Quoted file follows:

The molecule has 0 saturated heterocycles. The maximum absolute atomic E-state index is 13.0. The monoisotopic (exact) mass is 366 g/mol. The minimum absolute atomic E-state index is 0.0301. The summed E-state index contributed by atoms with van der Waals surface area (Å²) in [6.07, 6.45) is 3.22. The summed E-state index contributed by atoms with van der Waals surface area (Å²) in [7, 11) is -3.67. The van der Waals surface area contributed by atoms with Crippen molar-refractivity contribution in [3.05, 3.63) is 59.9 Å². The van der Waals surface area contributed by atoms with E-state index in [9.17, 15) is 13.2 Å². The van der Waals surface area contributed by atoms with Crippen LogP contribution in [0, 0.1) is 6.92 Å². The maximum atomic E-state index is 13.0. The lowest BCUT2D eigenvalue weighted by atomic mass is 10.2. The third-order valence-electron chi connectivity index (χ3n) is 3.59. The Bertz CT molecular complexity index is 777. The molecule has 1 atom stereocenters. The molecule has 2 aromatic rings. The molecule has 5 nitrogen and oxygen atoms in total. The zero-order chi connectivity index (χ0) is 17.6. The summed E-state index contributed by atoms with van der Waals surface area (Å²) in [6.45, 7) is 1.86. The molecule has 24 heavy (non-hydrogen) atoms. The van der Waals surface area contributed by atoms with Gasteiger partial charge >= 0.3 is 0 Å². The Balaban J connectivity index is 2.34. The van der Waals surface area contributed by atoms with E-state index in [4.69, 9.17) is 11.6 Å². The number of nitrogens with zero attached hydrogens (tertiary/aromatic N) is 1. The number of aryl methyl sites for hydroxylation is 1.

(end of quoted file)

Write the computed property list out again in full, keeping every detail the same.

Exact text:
The molecule has 0 saturated heterocycles. The maximum absolute atomic E-state index is 13.0. The monoisotopic (exact) mass is 366 g/mol. The minimum absolute atomic E-state index is 0.0301. The summed E-state index contributed by atoms with van der Waals surface area (Å²) in [6.07, 6.45) is 3.22. The summed E-state index contributed by atoms with van der Waals surface area (Å²) in [7, 11) is -3.67. The van der Waals surface area contributed by atoms with Crippen molar-refractivity contribution in [3.05, 3.63) is 59.9 Å². The van der Waals surface area contributed by atoms with E-state index in [9.17, 15) is 13.2 Å². The van der Waals surface area contributed by atoms with Crippen LogP contribution in [0, 0.1) is 6.92 Å². The maximum atomic E-state index is 13.0. The lowest BCUT2D eigenvalue weighted by atomic mass is 10.2. The third-order valence-electron chi connectivity index (χ3n) is 3.59. The Bertz CT molecular complexity index is 777. The molecule has 1 atom stereocenters. The molecule has 2 aromatic rings. The molecule has 5 nitrogen and oxygen atoms in total. The zero-order chi connectivity index (χ0) is 17.6. The summed E-state index contributed by atoms with van der Waals surface area (Å²) in [6.45, 7) is 1.86. The molecule has 24 heavy (non-hydrogen) atoms. The van der Waals surface area contributed by atoms with Gasteiger partial charge >= 0.3 is 0 Å². The Balaban J connectivity index is 2.34. The van der Waals surface area contributed by atoms with E-state index in [4.69, 9.17) is 11.6 Å². The number of nitrogens with zero attached hydrogens (tertiary/aromatic N) is 1. The number of aryl methyl sites for hydroxylation is 1.